“These Roma are sent to Romania, to Hungary, not to Auschwitz,” Wiesel said. "One doesn’t have the right to trivialize events, memories and souvenirs.”

Many in France, have also expressed anger at the crackdown. On Saturday, an estimated 100,000 people took the streets of Paris to protest against Sarkozy’s action. And protests were held in several other French cities.

“There are many of us calmly saying that the future of this country is not a return to the old hatreds and racist prejudices,” said Jean-Pierre Dubois, president of France’s Human Rights League.

It looks like Sarkozy’s position could get even more uncomfortable in the coming days, with the strike season kicking off Tuesday. 

Money: Sarkozy’s flaws may have made the French forget the many flaws of former president Jacques Chirac, whose approval rating once reached a high 75 percent.

Recent developments in the case of corruption charges against Chirac have, however, agitated old wounds.

Chirac has been under investigation for misusing City Hall funds to pay aides not working for City Hall. The investigation began in the late 1990s - when Chirac was president and thus guaranteed immunity from prosecution. 

Naturally, many thought that the end of Chirac’s term would provide an opportunity for a fair trial.  But according to recent media reports, the prosecutors are working out a settlement deal with Chirac that could help him avoid jail and possibly bring an end to the legal proceedings.  

Chirac would pay around $700,000, while the right-wing UMP party that replaced Chirac’s ruling party would pay around $2 million to clinch the deal.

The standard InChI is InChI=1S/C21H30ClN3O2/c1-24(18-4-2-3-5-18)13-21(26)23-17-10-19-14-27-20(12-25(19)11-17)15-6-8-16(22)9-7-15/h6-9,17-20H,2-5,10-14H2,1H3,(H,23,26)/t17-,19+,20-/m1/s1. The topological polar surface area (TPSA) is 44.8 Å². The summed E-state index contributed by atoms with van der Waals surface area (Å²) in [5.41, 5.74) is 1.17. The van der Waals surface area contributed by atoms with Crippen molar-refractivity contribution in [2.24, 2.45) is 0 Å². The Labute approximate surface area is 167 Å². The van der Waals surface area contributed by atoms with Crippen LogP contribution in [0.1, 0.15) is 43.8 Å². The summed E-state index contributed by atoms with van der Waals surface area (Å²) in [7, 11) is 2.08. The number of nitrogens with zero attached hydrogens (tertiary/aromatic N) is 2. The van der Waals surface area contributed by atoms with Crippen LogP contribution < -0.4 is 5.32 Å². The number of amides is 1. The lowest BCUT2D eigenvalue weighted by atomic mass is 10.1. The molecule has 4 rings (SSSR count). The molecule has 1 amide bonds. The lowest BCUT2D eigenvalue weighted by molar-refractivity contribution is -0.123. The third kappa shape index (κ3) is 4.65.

Elsewhere: Followers of World Cup soccer will have read of the French national soccer team fiasco - the poor performances and shameful behavior of players during this year's event in South Africa that has jeopardized the love affair between the French and their national team that started in 1998, when they won the World Cup at home.

After striker Nicolas Anelka reportedly insulted coach Raymond Domenech, and the players called an audacious strike during the World Cup tournament, the team went through a drastic cleanup. Anelka will probably never play another game with the national team, and other key players have been suspended for several games.

However, when former champion and team captain Laurent Blanc took the helm hopes were been somewhat revived. Even French soccer icon Zinedine Zidane showed up at a practice session to inspire the new team, which includes more than a few rookies.   

The performed very poorly and lost to Belarus, hardly a traditionally great soccer team.   

Why the media focus on a French sports team that can’t seem to get it right? Probably because with the tensions and divisions caused by the government, the French soccer team, despite its many flaws and shortcomings, seems to be one of the few things that still brings the country together.    

http://www.globalpost.com/dispatch/news/regions/europe/france/110511/french-grapes-wrath